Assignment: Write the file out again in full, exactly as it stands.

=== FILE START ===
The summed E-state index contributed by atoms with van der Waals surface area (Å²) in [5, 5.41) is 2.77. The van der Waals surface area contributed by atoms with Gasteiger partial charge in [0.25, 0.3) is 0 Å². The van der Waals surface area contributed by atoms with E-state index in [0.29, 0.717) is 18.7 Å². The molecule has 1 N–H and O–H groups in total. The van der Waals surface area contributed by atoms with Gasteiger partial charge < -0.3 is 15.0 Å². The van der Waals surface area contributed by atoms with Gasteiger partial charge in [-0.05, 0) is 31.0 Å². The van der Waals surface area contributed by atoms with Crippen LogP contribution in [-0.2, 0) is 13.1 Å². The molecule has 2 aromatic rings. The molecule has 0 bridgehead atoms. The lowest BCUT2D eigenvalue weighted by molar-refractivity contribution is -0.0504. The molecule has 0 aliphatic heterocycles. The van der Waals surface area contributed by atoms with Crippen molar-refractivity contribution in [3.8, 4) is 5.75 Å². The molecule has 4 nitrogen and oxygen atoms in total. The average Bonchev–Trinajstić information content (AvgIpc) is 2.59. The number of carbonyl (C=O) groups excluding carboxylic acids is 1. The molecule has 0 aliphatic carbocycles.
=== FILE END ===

The summed E-state index contributed by atoms with van der Waals surface area (Å²) in [5, 5.41) is 2.77. The van der Waals surface area contributed by atoms with Gasteiger partial charge in [0.25, 0.3) is 0 Å². The van der Waals surface area contributed by atoms with E-state index in [0.29, 0.717) is 18.7 Å². The molecule has 1 N–H and O–H groups in total. The van der Waals surface area contributed by atoms with Gasteiger partial charge < -0.3 is 15.0 Å². The van der Waals surface area contributed by atoms with Gasteiger partial charge in [-0.05, 0) is 31.0 Å². The van der Waals surface area contributed by atoms with Crippen LogP contribution in [-0.2, 0) is 13.1 Å². The molecule has 2 aromatic rings. The molecule has 0 bridgehead atoms. The lowest BCUT2D eigenvalue weighted by molar-refractivity contribution is -0.0504. The molecule has 0 aliphatic heterocycles. The van der Waals surface area contributed by atoms with Crippen molar-refractivity contribution in [3.8, 4) is 5.75 Å². The molecule has 4 nitrogen and oxygen atoms in total. The average Bonchev–Trinajstić information content (AvgIpc) is 2.59. The number of carbonyl (C=O) groups excluding carboxylic acids is 1. The molecule has 0 aliphatic carbocycles.